From the colonel’s side, he thinks her mature nature brings a good balance to the relationship. “She’s the type of person who gets along well with people older than her, so in the end we didn’t feel that there was an age barrier. We’re really not concerned about the age thing at all. I’m always planning ahead and I would say I’m lucky because I’ll be the first one to pass away. I will make sure that when I’m not here, she’ll be well provided for and able to raise our child and maintain the family name. When we married I was 48 and she was 31. I was always hoping for an heir and the best part was that in the year we married, Frankie, our son, came along.”


MR Rujayapha & Pathumporn Abhakorn Na Ayudhaya

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Having met through a mutual friend, MR Rujayapha Abhakorn Na Ayudhaya, or Ruj (56) and wife Pathumporn, also known as View (43), have been married for eight years. “The first time we met she thought we were of a similar age, like maybe I was slightly older because her friend was also my friend,” he recalls. Pathumporn, on the other hand, was aware of the age difference.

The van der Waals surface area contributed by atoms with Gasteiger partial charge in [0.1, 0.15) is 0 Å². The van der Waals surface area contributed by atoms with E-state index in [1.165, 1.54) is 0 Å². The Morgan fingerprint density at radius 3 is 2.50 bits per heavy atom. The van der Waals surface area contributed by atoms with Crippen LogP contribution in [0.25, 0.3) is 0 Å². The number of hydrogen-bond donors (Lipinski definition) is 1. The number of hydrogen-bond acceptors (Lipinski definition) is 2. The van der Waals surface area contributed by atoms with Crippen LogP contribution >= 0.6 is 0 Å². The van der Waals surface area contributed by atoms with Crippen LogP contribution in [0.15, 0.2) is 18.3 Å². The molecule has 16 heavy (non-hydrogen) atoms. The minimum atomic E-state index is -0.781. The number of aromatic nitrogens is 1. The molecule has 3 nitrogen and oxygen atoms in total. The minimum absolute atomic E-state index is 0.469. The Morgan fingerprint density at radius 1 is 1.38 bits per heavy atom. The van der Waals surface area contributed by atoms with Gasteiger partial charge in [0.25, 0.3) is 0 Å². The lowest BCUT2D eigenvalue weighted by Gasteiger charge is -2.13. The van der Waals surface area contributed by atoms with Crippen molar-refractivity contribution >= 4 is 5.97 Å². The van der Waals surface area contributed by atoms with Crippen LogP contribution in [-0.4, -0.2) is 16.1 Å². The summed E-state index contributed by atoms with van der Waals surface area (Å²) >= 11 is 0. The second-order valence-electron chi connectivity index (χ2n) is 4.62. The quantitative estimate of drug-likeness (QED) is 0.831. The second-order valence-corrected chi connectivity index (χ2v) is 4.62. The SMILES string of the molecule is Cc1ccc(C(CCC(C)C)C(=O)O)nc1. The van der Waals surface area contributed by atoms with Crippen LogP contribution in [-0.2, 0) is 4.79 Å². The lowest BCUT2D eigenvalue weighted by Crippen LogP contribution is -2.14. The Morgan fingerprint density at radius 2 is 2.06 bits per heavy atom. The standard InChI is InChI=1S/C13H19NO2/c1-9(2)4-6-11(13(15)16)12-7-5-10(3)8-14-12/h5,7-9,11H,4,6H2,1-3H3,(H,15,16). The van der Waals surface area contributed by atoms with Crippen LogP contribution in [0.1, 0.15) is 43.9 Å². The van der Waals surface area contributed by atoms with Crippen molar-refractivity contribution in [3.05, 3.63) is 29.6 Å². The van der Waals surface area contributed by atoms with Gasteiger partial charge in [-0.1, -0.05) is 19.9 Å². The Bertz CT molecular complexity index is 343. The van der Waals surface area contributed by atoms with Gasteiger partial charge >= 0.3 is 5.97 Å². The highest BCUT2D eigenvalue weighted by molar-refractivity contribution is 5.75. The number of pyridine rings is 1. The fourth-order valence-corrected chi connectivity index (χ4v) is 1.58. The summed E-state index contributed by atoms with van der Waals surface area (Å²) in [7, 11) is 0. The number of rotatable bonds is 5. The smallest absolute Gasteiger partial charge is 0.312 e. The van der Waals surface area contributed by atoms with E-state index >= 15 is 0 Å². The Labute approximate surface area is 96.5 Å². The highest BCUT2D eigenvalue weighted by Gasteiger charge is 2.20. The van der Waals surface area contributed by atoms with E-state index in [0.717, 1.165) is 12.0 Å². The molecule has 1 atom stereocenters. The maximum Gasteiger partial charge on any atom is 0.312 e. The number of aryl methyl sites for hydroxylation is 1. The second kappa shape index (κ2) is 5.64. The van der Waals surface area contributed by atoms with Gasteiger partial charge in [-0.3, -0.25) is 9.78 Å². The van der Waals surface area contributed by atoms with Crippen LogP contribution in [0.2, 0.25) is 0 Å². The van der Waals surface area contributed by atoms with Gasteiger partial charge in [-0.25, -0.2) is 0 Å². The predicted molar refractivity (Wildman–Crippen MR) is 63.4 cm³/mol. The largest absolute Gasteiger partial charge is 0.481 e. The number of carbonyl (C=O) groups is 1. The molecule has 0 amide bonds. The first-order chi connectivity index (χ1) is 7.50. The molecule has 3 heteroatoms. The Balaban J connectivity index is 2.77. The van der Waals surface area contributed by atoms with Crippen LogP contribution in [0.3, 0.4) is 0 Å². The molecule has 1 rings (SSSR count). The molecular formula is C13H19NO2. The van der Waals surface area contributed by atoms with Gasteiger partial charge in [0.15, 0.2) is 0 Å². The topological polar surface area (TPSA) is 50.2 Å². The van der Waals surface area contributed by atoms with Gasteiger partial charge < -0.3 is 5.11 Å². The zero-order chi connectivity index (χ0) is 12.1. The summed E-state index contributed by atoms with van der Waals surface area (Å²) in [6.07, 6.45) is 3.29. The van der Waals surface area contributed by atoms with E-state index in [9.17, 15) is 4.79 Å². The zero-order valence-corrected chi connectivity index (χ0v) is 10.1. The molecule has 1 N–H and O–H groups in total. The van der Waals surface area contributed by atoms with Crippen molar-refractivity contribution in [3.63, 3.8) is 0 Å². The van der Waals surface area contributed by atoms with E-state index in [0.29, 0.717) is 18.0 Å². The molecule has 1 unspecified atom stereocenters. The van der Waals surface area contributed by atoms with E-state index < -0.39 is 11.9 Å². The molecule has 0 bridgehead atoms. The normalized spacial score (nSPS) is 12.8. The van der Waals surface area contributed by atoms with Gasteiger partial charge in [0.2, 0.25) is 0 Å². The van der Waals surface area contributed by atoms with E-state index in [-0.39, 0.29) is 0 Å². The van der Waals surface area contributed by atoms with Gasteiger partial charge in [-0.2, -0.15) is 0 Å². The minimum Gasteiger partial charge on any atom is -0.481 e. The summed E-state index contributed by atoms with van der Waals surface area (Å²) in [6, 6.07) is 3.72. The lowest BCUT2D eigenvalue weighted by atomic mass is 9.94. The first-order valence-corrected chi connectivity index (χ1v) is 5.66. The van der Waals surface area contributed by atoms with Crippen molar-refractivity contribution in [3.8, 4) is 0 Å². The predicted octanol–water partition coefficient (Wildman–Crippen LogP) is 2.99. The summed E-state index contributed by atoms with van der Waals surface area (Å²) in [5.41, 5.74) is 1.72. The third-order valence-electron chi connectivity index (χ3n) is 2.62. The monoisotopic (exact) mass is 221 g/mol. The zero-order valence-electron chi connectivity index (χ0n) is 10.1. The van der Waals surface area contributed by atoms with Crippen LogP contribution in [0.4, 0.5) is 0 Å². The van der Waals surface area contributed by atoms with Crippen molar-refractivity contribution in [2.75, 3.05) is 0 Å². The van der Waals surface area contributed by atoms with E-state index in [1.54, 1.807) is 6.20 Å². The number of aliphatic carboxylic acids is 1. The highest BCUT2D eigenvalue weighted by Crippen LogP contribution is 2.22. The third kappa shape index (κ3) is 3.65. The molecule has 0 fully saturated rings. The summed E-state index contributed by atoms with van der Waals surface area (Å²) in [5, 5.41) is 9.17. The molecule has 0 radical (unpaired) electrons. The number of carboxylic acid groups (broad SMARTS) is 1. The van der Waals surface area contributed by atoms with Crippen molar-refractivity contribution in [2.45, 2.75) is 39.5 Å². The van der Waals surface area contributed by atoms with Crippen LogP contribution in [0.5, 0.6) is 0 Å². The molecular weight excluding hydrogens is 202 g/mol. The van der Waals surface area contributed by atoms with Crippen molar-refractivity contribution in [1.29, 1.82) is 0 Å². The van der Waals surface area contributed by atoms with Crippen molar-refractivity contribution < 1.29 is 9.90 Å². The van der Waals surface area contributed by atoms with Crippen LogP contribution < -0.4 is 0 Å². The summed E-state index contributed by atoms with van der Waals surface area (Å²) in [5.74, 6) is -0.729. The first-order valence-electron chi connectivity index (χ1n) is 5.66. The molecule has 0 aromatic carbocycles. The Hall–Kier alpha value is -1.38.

“We first knew each other through a friend before I left to Japan for a year. When I came back we met again at a birthday party and he asked me out for a meal. I almost didn’t go because of the age gap.” However, that proved to be insignificant to their love.

“Actually our pace in terms of lifestyle is in sync, but because I’m older she has more respect for me. At the same time, because she’s younger I feel that I have to be a gentleman who has to take care of her even more. So there’s a balance, which means we have less conflict.”
Pathumporn has naturally changed her perspective since their early days together saying, “Now I don’t feel that there’s an age gap at all because as Ruj points out, our lifestyles are very similar. I never try to pry into his life because we already spend so much time together that I doubt whether there’s anything we don’t already know about each other.”

When asked whether Pathumporn keeps him young, they both laughed. “I keep her young,” says Ruj, “because I like to keep up to date with all the latest gadgets and technologies. I think we keep each other young in a way—she likes fitness and looks after me in terms of the way I eat and my health, while I keep her young in the sense of the mind and new ideas.”

 

Tags: Love, Couples, Age Gap, Relationship